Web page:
I asked difficult child "why is he here?" and she said he followed her home to make sure she got home safely - he was afraid she'd have a 'siezure' while driving. She told me that his genius mother told her that she probably has a bad cold but that it will likely turn into bronchitis, as that's going around. Hello? Bronchitis cannot be 'caught' - what a stupid @$$.

    I advised her to get into a hot shower (she hasn't showered in something like 5 days!) and that would help loosen up the chest so she could cough it up. She refused, put on her jammies, and cranked up the heater on her bed (MB left by this point), and went to bed, but not before telling me loudly "And I'm calling out sick from work in the morning!" Before I had time to bite my tongue I called out to her, "SO, you run around all weekend sick with no coat, not eating right, drinking and smoking ten thousand cigarettes and then call out sick to work on Monday?!?" She said, "Mom, not now!" and went to bed. I just stared at H. Ugh.

    Later I heard her moaning and checked on her - she was burning up with a fever!!! I lowered temp in her bed, gave her some advil & water. She was supposed to work this entire week, now she obviously can't go in today (and likely not tomorrow)....This morning when I left her she was sleeping and I could hear her wheezing and coughing, she wasn't as hot, but she was obviously ill. She will have to do breathing treatments throughout the day.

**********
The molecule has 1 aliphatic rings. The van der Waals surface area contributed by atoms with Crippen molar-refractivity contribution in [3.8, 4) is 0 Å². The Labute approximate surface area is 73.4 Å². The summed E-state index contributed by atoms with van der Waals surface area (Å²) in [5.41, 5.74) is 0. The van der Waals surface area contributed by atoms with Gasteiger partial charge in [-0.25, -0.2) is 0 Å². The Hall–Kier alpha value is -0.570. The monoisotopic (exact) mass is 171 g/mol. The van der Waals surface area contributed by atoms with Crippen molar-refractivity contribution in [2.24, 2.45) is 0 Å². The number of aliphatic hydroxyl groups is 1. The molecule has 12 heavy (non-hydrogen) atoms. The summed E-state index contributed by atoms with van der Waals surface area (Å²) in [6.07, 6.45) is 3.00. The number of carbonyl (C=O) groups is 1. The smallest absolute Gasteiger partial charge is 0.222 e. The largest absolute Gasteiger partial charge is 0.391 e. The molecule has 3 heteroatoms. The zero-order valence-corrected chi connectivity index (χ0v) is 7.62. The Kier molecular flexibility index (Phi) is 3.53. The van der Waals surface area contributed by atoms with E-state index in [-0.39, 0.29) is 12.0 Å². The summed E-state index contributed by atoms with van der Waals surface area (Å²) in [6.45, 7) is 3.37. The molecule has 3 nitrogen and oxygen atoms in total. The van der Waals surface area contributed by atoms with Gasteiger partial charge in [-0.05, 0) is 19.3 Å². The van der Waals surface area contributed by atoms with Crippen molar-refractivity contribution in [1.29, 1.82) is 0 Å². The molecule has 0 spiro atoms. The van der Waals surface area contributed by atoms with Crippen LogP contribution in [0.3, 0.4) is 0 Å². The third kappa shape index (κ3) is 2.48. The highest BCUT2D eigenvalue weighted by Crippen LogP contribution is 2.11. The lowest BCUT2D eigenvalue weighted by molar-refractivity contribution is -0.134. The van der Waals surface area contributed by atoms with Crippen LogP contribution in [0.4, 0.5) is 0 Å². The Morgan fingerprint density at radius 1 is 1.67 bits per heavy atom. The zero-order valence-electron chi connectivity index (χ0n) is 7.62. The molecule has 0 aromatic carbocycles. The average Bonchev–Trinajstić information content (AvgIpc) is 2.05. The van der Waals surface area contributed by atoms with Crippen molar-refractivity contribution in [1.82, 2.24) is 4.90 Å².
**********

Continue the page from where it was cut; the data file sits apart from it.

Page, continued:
I set her alarm for 10AM so she could call into work. I know, I know, I shouldn't have, but she can't lose this job and I know she would have slept right through midday and then if she called in too late she could get fired.

    Why don't they take care of themselves?? How many times will she get sick like this before she learns to eat right, sleep well, and take care of herself? Why doesn't she shower regularly like a normal person, care for her body? How do I get through to her to take care of her health??

    It's just so frustrating!
     
  2. Big Bad Kitty

    Big Bad Kitty lolcat

    Jo, Jo, Jo.